Jargon & rhetoric

This is a kind of continuation of my last post, in which I alluded to euphemism and jargon and the weightiness of words. Herein, I take the unpopular stance and argue that the Centers for Disease Control‘s suggestion that proposals avoid certain words is not entirely about censorship but about rhetoric and persuasion and in this case–given the makeup of the current Congress–was actually appropriate. This is a situation in which jargon–wording–makes all the difference in the persuasiveness of an argument.

The CDC needs to send its annual proposals for research, for agency budgeting, and more to Congress; and each set of documents requires Congressional Justification. If the Congress does not agree to certain proposals, those which have justification withheld will not be funded. (It is possible that many citizens, myself included, are not fully informed as to how these government-funded agencies operate.) Therefore, the possibly-skeptical audience must be convinced of the value of these proposals.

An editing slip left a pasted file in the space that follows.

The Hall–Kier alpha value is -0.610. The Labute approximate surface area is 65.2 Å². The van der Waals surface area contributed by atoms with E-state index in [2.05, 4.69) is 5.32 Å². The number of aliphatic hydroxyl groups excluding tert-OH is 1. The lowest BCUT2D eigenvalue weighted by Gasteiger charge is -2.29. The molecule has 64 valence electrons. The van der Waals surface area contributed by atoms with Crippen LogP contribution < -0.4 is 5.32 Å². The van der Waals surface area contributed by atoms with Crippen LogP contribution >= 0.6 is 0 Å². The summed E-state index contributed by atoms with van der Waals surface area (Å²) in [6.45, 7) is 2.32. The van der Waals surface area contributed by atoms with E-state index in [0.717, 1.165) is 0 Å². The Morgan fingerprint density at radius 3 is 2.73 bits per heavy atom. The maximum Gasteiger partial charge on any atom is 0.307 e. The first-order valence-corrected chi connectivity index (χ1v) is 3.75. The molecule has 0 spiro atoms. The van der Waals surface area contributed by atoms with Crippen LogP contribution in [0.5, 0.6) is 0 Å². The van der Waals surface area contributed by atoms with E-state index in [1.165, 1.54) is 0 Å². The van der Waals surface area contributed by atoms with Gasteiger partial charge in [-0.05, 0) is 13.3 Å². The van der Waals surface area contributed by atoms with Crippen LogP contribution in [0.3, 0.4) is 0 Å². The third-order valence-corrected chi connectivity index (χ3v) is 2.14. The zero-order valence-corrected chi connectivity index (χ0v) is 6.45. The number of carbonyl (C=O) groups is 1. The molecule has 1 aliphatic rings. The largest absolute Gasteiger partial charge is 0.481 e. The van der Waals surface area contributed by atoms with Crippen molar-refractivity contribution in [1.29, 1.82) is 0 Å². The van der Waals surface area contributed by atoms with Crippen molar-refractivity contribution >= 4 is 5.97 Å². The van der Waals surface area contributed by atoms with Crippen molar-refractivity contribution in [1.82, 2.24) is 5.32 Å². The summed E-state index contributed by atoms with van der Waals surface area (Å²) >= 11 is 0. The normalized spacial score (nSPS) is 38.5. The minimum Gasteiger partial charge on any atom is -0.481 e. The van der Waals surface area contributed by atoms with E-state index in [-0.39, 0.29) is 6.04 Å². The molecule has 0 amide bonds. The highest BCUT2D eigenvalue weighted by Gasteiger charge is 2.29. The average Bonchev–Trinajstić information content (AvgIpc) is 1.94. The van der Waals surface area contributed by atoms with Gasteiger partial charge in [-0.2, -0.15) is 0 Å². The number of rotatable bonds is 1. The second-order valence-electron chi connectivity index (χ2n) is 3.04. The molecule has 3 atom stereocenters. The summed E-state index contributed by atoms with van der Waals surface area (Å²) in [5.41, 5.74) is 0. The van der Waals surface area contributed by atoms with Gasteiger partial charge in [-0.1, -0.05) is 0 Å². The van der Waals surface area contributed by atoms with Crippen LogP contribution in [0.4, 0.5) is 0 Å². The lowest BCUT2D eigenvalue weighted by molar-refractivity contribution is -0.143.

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f this were an essay for my students, I would prompt them to think about the audience for their arguments. A writer can employ jargon effectively to help persuade a skeptical audience. Use the terms of the discipline, I tell them. That usage may seem superficial, but it actually works to prove to the audience that you know what they are seeking; you are a member of that community, you know the lingo, you’re on that side and your research will advance that cause.

It may be that your research is something well beyond the audience’s understanding, but you know how to sound like one of them; so, chances are, they’ll get on board with whatever you are conducting.

Even if they have no idea, really, what it is you’re proposing. Even if what you are proposing in fact runs counter to the audience’s ideology, effective proposal writing can hide the fact.